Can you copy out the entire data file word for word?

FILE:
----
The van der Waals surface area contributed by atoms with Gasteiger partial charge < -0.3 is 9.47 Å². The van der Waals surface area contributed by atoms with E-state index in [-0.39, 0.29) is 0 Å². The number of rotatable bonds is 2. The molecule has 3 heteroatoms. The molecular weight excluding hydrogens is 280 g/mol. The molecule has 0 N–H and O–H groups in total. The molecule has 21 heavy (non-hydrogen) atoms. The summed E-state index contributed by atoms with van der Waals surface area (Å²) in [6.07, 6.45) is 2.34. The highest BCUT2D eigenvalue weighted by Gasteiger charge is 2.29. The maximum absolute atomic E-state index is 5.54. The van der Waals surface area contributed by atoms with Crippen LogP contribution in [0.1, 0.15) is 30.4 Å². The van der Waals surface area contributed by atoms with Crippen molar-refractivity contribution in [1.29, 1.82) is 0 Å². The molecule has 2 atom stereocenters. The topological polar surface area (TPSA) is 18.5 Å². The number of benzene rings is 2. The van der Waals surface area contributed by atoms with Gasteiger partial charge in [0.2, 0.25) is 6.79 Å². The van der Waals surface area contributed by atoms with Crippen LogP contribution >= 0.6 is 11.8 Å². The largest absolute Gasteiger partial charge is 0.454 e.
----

The van der Waals surface area contributed by atoms with Gasteiger partial charge < -0.3 is 9.47 Å². The van der Waals surface area contributed by atoms with E-state index in [-0.39, 0.29) is 0 Å². The number of rotatable bonds is 2. The molecule has 3 heteroatoms. The molecular weight excluding hydrogens is 280 g/mol. The molecule has 0 N–H and O–H groups in total. The molecule has 21 heavy (non-hydrogen) atoms. The summed E-state index contributed by atoms with van der Waals surface area (Å²) in [6.07, 6.45) is 2.34. The highest BCUT2D eigenvalue weighted by Gasteiger charge is 2.29. The maximum absolute atomic E-state index is 5.54. The van der Waals surface area contributed by atoms with Crippen LogP contribution in [0.1, 0.15) is 30.4 Å². The van der Waals surface area contributed by atoms with Crippen molar-refractivity contribution in [1.29, 1.82) is 0 Å². The molecule has 2 atom stereocenters. The topological polar surface area (TPSA) is 18.5 Å². The number of benzene rings is 2. The van der Waals surface area contributed by atoms with Gasteiger partial charge in [0.2, 0.25) is 6.79 Å². The van der Waals surface area contributed by atoms with Crippen LogP contribution >= 0.6 is 11.8 Å². The largest absolute Gasteiger partial charge is 0.454 e.